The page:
Thursday, March 20, 2014
Grass clippings, twigs, leaves and other yard waste
When grass clippings, leaves, and other yard materials are blown onto streets, they will eventually be washed into stormwater systems. Leaves and debris either get caught in a drain or culvert causing local flooding, or flow through stormwater systems directly into rivers, streams or stormwater ponds. Yard debris is organic, so when it enters water bodies, it decays and eats up the oxygen in the water which will harm aquatic life.
Here are some points to remember and some alternatives:
- Grass clippings do not cause thatch build-up in the lawn. Thatch is last year’s roots and stems, not clippings.
- When mowing the lawn, leave grass clippings on your lawn. Grass clippings will provide 1/3 to 1/4 of the nutrients your lawn needs in a year. This saves you one fertilizer application per year!
- If your local government provides curbside yard waste collection, keep the yard waste and leaves on the edge of your lawn - not on the road.
- Compost leaves and grass clippings at home
- Sweep grass clippings and other debris off the pavement and into your lawn, garbage, or compost pile. If it rains or you use a hose to clean off your pavement, the debris will be washed into your local stream, lake or river!
- Vacuum Leaf season runs October and November each year on your trash day. We will be in your neighborhood to pick up your leaves each week. If you are on a special assistance or rear loader route, your leaf day will be the day others in your neighborhood have their trash picked up with the automated trash truck. All leaf season leaves that you want to be picked up with the vacuum CANNOT be bagged. If you do not mulch your leaves, please rake them in a pile within 3 feet of the curb in your lawn, not in the street. Leaves clog storm drains if piled in the roadway. Please do not place leaf piles on water meter lids or too close to the trash toters.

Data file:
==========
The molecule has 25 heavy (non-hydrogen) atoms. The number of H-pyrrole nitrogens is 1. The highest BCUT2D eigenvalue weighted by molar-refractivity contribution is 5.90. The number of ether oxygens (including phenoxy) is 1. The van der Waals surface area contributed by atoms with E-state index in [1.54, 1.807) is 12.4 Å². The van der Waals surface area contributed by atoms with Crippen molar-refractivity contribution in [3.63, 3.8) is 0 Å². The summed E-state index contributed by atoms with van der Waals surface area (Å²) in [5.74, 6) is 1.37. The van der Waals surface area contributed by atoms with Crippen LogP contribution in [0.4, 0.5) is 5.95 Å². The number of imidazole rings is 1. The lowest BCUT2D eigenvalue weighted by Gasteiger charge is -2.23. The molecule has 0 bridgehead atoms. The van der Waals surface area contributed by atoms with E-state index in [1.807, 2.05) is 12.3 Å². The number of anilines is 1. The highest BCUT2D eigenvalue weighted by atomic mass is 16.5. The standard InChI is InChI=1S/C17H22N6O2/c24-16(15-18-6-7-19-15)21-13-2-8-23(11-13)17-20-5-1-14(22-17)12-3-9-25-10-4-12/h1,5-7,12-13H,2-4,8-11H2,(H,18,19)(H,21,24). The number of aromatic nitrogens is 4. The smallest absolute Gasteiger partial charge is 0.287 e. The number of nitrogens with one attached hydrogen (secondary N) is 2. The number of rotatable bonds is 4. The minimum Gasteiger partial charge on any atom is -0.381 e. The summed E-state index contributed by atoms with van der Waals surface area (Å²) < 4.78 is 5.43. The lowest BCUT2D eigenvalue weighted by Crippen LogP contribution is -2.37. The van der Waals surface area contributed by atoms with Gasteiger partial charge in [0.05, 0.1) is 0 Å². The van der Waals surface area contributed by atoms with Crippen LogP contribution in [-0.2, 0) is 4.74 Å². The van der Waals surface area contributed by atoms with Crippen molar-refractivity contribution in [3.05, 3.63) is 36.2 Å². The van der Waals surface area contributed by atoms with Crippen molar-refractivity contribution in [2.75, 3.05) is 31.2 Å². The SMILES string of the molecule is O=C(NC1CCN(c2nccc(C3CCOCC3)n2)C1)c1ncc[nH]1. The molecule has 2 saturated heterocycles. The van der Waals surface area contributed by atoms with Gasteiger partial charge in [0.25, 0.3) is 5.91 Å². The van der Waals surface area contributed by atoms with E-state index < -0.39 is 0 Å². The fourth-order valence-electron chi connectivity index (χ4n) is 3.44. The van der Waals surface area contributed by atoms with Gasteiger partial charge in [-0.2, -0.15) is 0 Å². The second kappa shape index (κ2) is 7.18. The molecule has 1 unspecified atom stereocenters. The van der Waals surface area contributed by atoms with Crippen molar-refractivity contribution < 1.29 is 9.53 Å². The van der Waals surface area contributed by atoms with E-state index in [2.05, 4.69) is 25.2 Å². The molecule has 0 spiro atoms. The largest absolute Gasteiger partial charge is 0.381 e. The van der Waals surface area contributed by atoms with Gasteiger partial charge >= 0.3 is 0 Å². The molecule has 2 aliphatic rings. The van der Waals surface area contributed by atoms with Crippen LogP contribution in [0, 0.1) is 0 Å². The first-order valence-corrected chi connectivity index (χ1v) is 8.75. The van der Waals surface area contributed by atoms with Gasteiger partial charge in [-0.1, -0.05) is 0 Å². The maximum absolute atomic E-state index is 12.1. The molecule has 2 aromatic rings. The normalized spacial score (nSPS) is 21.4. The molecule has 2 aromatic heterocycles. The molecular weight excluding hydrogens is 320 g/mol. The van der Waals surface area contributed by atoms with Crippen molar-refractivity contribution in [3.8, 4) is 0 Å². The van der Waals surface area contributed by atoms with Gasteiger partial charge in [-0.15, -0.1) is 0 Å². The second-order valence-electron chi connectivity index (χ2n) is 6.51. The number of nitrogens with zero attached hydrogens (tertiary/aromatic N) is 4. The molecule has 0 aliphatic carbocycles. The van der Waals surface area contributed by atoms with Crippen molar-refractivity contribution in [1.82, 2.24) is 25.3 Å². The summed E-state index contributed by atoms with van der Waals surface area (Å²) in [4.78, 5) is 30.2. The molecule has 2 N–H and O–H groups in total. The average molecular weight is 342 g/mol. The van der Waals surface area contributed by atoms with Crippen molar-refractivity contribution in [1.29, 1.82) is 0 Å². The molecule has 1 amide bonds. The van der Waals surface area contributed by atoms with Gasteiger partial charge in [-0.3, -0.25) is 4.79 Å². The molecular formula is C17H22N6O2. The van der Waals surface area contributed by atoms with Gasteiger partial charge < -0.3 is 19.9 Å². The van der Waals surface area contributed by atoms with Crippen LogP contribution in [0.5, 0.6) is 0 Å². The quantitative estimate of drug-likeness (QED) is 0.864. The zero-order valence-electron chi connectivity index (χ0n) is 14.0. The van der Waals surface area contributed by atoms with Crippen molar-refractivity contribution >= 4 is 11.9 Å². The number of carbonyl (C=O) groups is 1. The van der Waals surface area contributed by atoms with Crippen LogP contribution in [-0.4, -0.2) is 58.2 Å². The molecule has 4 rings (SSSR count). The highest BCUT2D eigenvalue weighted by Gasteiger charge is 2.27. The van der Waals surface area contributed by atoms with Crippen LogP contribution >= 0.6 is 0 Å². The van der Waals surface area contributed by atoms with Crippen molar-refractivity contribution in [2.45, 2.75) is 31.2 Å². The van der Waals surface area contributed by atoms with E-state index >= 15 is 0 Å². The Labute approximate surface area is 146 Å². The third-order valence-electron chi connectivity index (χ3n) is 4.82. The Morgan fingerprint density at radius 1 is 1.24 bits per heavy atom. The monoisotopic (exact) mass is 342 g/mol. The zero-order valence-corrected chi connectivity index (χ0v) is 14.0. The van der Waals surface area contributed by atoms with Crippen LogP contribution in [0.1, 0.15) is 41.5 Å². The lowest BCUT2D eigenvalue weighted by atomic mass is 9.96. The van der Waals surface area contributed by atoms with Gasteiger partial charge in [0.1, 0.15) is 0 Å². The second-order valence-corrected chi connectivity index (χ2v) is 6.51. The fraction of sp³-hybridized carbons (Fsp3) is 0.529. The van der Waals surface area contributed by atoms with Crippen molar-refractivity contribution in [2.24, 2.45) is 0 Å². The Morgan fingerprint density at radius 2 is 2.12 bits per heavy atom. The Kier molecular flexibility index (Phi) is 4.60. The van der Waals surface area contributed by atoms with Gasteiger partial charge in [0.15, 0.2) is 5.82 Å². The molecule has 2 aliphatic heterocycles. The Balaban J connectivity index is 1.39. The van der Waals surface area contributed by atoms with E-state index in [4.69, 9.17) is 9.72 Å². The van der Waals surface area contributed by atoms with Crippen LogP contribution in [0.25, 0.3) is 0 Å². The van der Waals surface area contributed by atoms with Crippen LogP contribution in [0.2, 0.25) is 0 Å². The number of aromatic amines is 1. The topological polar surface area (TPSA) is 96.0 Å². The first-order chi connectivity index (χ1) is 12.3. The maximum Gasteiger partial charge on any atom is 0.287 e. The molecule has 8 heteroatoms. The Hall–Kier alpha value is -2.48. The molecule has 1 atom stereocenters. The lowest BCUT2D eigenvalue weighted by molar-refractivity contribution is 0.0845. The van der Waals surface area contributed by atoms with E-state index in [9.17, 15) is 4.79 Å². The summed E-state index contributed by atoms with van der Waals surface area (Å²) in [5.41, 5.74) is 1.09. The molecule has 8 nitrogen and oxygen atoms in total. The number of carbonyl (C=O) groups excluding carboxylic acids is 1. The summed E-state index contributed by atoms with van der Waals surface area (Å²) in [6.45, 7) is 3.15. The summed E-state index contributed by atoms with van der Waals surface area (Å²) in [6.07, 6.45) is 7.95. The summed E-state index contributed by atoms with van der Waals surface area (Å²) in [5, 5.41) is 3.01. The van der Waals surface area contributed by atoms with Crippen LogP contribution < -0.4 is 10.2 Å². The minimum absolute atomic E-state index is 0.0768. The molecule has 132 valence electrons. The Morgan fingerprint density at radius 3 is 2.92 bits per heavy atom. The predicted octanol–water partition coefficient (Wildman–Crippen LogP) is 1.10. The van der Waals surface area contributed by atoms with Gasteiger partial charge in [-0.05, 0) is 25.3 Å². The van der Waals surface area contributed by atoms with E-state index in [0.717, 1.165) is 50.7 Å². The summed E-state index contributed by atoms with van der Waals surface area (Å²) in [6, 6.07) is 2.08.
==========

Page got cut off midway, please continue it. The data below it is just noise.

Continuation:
The Benefits of Mulching
- Soil enrichment: Leaf mulch returns nutrients to the soil.
- Water conservation: Mulch helps retain moisture in soils.
- Less waste: Won’t need to have bags for yard waste.
- Insulation: Leaf mulch acts as an insulating barrier from the heat in summer and the cold in winter.
- Weed control: Mulch helps reduce the growth of weeds.
- Keep mower blade sharp
- Set mower blade to 2.5 inches
- Mow dry leaves
- Push mower slowly
- Mow when there is no more than 1 inch of leaf litter
- When adding mulch to gardens, do not put right up to the base of plants or trees. Make the mulch no deeper than 2 to 3 inches.
- For those who use lawn services, ask them to leaf mulch.
Uses for leaf mulch
- Leave it on the lawn
- Dig leaves directly into the garden to add organic matter and the nutrients
- Put leaf mulch on gardens and flower beds or around trees and shrubs. Source: York Region Solid Waste Management
Yard Waste Toters
Green compost yard waste toters can be purchased with the Sanitation Department paying half the cost and the customer paying the other half of the purchase cost of the Toter. Approximate cost is $25 to customer and will be delivered after payment is made. You can place your leaves, unbagged, in the green compost toter year around and CALL to have the toter emptied. Call the sanitation department to have your COMPOST TOTER EMPTIED at 812-279-9222.